The statement of financial position is created to show how many the assets and liabilities the business has
There are 5 sections to the statement of financial position:
- Non-current Assets
- Current Assets
- Current Liabilities
- Non-current liabilities
What is a Non-current Asset?
A non-current asset is an asset that we do not expect to convert into cash within a year. Non-current assets provide benefit to the business. Non-current assets can be both tangible (can be physically held) and intangible(can not be physically held)
Examples of non-current assets
To present the information there needs to be 4 columns:
- The name of the non-current asset
- The original cost of the non-current asset
- The accumulated depreciation
- The original cost minus the accumulated depreciation known as the net book value
What is a current asset?
The next section is the current asset section, this section will be assets that we expect to convert into cash within a year.
Examples of current assets:
- Trade Receivables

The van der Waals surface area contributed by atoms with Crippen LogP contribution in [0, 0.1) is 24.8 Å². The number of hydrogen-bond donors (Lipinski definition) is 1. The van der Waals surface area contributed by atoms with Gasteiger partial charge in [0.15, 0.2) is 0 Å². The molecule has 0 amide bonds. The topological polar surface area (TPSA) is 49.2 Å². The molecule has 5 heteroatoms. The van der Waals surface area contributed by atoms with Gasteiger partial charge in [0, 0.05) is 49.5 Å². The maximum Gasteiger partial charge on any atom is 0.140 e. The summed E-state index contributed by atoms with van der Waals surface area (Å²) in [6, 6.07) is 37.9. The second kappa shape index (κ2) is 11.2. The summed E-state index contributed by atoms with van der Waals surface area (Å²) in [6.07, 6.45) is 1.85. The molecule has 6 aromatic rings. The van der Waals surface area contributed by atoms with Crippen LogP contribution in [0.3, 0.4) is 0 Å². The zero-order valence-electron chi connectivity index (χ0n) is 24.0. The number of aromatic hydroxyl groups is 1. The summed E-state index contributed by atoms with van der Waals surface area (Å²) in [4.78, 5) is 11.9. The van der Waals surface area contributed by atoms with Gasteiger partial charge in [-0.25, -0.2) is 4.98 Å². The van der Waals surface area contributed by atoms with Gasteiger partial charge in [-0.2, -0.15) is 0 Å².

- Bank and cash
- Income accrued
- Prepaid expense
What is a current liability?
The next section is the current asset section, this section are any liabilities that the business will have to pay within a year.
Examples of current liabillites include:
- Trade payable
- Bank Overdraft
- Expense accrued
- Prepaid income
What is a Non-current liability?
Non current liabilities are liabilities that are owed over a long term.
- Long term Loans
To find the net assets add all assent and minus any liabilities.
What is capital?
Capital is how much money has been added or removed from the business. This consists of:
- Money added in known at the start known as opening capital (add)
- Profit/loss made in the year found in the income statement (add/minus)
- Any money added in during the year known as capital introduced (add)
- Money removed from the business known as drawing (minus)
This value should be the same as the net asset figure